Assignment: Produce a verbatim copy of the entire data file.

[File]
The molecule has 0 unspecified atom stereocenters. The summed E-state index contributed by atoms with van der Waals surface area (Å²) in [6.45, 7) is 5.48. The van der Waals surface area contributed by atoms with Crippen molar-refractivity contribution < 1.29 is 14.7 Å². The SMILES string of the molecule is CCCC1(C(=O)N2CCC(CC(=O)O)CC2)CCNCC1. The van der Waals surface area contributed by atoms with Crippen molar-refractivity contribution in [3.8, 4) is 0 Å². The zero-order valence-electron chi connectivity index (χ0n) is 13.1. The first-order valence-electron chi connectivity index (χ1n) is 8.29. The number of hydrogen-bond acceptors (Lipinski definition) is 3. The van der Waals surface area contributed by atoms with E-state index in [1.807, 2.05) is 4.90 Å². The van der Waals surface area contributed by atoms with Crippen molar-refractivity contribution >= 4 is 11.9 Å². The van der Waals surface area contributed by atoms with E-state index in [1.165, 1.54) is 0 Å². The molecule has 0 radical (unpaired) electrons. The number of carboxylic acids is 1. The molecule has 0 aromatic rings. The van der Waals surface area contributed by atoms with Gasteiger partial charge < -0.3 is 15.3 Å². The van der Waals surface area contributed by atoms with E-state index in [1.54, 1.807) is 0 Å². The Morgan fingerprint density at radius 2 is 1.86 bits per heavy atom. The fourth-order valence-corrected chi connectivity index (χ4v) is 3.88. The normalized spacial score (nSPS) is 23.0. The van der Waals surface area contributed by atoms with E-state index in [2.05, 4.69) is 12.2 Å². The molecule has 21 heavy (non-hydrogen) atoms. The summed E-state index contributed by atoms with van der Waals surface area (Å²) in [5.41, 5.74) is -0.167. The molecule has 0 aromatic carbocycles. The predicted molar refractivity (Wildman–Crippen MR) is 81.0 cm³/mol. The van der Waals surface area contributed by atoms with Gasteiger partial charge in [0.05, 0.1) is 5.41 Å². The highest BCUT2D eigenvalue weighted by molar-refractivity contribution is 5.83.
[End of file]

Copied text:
The molecule has 0 unspecified atom stereocenters. The summed E-state index contributed by atoms with van der Waals surface area (Å²) in [6.45, 7) is 5.48. The van der Waals surface area contributed by atoms with Crippen molar-refractivity contribution < 1.29 is 14.7 Å². The SMILES string of the molecule is CCCC1(C(=O)N2CCC(CC(=O)O)CC2)CCNCC1. The van der Waals surface area contributed by atoms with Crippen molar-refractivity contribution in [3.8, 4) is 0 Å². The zero-order valence-electron chi connectivity index (χ0n) is 13.1. The first-order valence-electron chi connectivity index (χ1n) is 8.29. The number of hydrogen-bond acceptors (Lipinski definition) is 3. The van der Waals surface area contributed by atoms with E-state index in [1.807, 2.05) is 4.90 Å². The van der Waals surface area contributed by atoms with Crippen molar-refractivity contribution >= 4 is 11.9 Å². The van der Waals surface area contributed by atoms with E-state index in [1.165, 1.54) is 0 Å². The molecule has 0 radical (unpaired) electrons. The number of carboxylic acids is 1. The molecule has 0 aromatic rings. The van der Waals surface area contributed by atoms with Gasteiger partial charge < -0.3 is 15.3 Å². The van der Waals surface area contributed by atoms with E-state index in [1.54, 1.807) is 0 Å². The Morgan fingerprint density at radius 2 is 1.86 bits per heavy atom. The fourth-order valence-corrected chi connectivity index (χ4v) is 3.88. The normalized spacial score (nSPS) is 23.0. The van der Waals surface area contributed by atoms with E-state index in [2.05, 4.69) is 12.2 Å². The molecule has 21 heavy (non-hydrogen) atoms. The summed E-state index contributed by atoms with van der Waals surface area (Å²) in [5.41, 5.74) is -0.167. The molecule has 0 aromatic carbocycles. The predicted molar refractivity (Wildman–Crippen MR) is 81.0 cm³/mol. The van der Waals surface area contributed by atoms with Gasteiger partial charge in [0.05, 0.1) is 5.41 Å². The highest BCUT2D eigenvalue weighted by molar-refractivity contribution is 5.83.